Not surprisingly, cookbooks from the state’s urban areas were easy to find. The extreme northeast quadrant — the Albemarle Sound area — not so much. In the west, separating recipes and cookbooks found in the Qualla Boundary from the general community proved difficult. Then there were regional books, such as Appalachian cooking, or statewide collections, that fell into no particular category. “Debbie Moose’s deviled egg cookbook is a classic on its own,” Edelman says.
One place in North Carolina, though, already had a trove of research materials: the University of North Carolina at Greensboro. The university, which was all-female for many years, honors its institutional memory by acquiring and cataloging books written about, by, and for women — fiction, etiquette, health, child care, law. The New Cyclopedia of Domestic Economy, Sunday Night Suppers, and The Army Wife are typical titles of this remarkable collection open to the public. Before self-help was a bookstore genre, there was Character Development in Successful Families. Volumes are arranged by categories, so Don’t Waste That Fish: Tips on Taking Care of Your Catch is shelved with cookbooks. If you’re looking for one of North Carolina’s oldest published cookbooks, issued soon after the Civil War and titled Mrs. Elliott’s Housewife, you’ll want to know Carolyn Shankle, who oversees Rare Books in the Martha Blakeney Hodges Special Collections and University Archives at UNCG’s Jackson Library.
Edelman fell in love with those views of pastures and small farms and scrappy homesteads.
“Foy was using our collection to find the English style of cooking, the Scottish and Moravian styles and influences, and trying to find how much of that remained in a geographic region,” Shankle says. For her part, Edelman loved her visits, with convenient parking and a pleasant walk across a wide green to reach the old-fashioned comfort of the Special Collections room itself, with its pale yellow walls, wooden display tables, and deep seating. “The room even smells like the past,” she says as a compliment, though she practically went blind reading, say, a palm-size cookbook from England printed in the 1600s, in which every “s” looks like an “f,” and a sample recipe instructs that a knuckle of veal be boiled in a pipkin of water with a spoonful or two of French barley for “sick and convalescent persons.” Edelman marvels, “They were still cooking in ashes!” But the British settled the coastal and Tidewater regions of North Carolina, so the contents very much relate to our foodways.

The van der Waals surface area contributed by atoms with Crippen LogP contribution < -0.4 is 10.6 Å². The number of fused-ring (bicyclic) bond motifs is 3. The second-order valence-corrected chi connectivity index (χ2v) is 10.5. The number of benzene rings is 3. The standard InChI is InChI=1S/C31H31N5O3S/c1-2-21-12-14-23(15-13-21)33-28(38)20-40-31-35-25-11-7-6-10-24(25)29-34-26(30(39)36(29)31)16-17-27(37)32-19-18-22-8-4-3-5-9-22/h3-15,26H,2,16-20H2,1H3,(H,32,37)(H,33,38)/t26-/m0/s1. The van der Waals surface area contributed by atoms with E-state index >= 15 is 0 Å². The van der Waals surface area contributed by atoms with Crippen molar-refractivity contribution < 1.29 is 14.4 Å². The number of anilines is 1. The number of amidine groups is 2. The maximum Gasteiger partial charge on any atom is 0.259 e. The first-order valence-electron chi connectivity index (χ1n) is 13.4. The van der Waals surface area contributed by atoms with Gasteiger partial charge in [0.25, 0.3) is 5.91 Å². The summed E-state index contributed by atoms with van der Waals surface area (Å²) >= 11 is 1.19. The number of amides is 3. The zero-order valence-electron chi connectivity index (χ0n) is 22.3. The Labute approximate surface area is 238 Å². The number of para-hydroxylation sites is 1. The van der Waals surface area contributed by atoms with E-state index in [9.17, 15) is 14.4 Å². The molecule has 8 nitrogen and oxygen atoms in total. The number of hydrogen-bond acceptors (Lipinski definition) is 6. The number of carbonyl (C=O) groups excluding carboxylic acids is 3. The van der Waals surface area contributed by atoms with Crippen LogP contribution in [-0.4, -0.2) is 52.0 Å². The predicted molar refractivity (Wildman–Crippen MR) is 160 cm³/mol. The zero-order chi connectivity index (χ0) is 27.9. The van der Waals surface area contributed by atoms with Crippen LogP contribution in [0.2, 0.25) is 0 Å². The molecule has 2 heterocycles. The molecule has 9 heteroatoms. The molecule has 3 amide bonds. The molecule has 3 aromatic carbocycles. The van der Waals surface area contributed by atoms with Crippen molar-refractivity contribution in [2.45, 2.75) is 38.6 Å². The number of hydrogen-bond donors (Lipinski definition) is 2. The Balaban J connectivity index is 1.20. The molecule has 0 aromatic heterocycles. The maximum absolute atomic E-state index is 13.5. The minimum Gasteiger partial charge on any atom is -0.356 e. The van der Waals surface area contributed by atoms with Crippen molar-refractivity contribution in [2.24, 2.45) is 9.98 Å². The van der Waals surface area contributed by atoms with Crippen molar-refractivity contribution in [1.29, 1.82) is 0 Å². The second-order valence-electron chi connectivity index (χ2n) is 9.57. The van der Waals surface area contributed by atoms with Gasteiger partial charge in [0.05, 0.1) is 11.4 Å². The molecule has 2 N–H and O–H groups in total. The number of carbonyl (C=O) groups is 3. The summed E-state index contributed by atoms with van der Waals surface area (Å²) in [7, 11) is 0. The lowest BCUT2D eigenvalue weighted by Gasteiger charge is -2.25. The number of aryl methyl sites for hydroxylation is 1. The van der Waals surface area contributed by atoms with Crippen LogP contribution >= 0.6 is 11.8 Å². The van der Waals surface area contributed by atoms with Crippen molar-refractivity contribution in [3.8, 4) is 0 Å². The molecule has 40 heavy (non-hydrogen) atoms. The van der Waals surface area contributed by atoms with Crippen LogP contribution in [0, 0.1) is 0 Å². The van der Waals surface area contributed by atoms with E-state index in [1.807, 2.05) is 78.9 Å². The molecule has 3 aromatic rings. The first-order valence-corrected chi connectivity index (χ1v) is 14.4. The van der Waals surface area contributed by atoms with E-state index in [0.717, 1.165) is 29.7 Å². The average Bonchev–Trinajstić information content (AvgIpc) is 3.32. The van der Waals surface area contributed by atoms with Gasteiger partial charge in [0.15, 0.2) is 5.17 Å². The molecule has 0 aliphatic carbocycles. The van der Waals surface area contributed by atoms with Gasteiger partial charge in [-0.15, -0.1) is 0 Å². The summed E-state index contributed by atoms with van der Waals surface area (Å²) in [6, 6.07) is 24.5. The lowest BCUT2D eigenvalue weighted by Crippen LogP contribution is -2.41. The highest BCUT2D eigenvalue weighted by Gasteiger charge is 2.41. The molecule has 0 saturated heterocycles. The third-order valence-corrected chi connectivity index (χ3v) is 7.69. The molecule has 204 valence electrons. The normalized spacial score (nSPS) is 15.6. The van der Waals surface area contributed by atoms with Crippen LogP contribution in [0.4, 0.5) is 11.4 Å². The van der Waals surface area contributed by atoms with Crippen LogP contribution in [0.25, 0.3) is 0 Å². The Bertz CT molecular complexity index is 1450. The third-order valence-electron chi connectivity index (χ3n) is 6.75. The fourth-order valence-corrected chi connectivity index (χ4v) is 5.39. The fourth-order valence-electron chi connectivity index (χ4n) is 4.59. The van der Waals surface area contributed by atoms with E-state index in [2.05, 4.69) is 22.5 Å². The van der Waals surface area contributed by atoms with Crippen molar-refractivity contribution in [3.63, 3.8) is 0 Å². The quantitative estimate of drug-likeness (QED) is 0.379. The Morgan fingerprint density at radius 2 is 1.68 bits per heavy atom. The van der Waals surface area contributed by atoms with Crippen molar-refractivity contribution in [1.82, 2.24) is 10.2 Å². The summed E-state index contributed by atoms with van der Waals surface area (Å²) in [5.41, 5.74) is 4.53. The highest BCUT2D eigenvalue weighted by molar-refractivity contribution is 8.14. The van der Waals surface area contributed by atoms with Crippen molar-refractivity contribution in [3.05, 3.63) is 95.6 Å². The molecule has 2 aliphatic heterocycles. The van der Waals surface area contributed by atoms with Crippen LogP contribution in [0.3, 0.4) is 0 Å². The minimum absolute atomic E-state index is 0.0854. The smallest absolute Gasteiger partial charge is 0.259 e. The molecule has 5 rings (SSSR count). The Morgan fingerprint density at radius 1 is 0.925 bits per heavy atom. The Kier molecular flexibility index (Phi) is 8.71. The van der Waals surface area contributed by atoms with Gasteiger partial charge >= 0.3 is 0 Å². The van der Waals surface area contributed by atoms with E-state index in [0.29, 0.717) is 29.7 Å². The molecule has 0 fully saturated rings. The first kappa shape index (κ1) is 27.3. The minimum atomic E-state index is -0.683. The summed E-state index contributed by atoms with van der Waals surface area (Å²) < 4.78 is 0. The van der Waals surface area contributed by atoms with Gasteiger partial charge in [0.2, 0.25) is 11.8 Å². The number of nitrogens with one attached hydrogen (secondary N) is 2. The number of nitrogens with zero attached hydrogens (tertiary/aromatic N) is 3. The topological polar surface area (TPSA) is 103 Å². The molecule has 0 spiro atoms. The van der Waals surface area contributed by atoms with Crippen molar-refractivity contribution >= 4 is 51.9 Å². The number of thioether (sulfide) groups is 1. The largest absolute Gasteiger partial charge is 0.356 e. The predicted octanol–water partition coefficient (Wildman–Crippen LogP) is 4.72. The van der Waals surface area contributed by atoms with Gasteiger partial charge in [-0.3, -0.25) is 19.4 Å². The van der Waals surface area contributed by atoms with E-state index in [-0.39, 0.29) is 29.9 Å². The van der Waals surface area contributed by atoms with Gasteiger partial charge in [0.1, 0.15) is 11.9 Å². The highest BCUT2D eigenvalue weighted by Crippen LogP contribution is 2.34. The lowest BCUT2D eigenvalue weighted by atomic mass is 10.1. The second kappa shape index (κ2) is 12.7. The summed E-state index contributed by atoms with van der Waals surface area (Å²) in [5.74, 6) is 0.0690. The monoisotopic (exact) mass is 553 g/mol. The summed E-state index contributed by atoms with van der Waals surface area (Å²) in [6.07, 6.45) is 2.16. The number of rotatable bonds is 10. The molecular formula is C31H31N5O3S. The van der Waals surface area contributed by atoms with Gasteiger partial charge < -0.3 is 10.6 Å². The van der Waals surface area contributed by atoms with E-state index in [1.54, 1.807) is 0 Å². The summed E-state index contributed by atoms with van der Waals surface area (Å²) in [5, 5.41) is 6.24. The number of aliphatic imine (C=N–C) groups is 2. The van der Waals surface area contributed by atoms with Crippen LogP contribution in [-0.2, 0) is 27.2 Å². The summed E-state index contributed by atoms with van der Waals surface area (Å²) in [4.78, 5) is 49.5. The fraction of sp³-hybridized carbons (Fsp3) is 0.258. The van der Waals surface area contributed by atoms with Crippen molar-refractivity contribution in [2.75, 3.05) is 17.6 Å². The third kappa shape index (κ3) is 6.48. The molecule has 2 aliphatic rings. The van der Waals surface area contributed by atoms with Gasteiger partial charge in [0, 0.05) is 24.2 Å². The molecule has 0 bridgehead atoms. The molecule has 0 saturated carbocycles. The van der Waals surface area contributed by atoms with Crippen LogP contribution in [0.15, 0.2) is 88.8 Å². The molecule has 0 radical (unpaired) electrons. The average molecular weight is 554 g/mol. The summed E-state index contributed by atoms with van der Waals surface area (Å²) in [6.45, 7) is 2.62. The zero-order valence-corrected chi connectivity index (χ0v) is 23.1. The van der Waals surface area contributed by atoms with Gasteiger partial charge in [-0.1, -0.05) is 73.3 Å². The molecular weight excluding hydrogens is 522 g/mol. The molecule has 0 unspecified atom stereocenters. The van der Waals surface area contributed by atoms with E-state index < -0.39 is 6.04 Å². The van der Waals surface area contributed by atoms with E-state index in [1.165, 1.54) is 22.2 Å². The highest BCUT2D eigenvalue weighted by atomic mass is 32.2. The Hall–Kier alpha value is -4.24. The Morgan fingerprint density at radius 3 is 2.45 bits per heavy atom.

Name a county, and this collector has a story. For Rutherford, she immediately says, “Chocolate gravy,” and relates the tale of a Rutherford County bride whose grandmother arrived as she was dressing for her wedding, bringing biscuits and chocolate gravy. In Greene County, a local librarian’s mother-in-law joined the search, and she and Edelman became close friends. One 1880 Greenville cookbook survived a house fire, and Edelman treasures its soot-blackened pages. Remember Mrs. Elliott’s Housewife? There, in its pages, was a grandmotherly recipe that Edelman had searched for everywhere: Green Tomato Pie — “Tiny little layers with tomatoes and lemons and flour and sugar and butter; after fish, it’s so perfect,” she says. And more: “People today don’t understand fried chicken like when we were growing up. The chickens were small, and fried in rendered lard. I’m not sure we can reproduce the results these recipes once did.”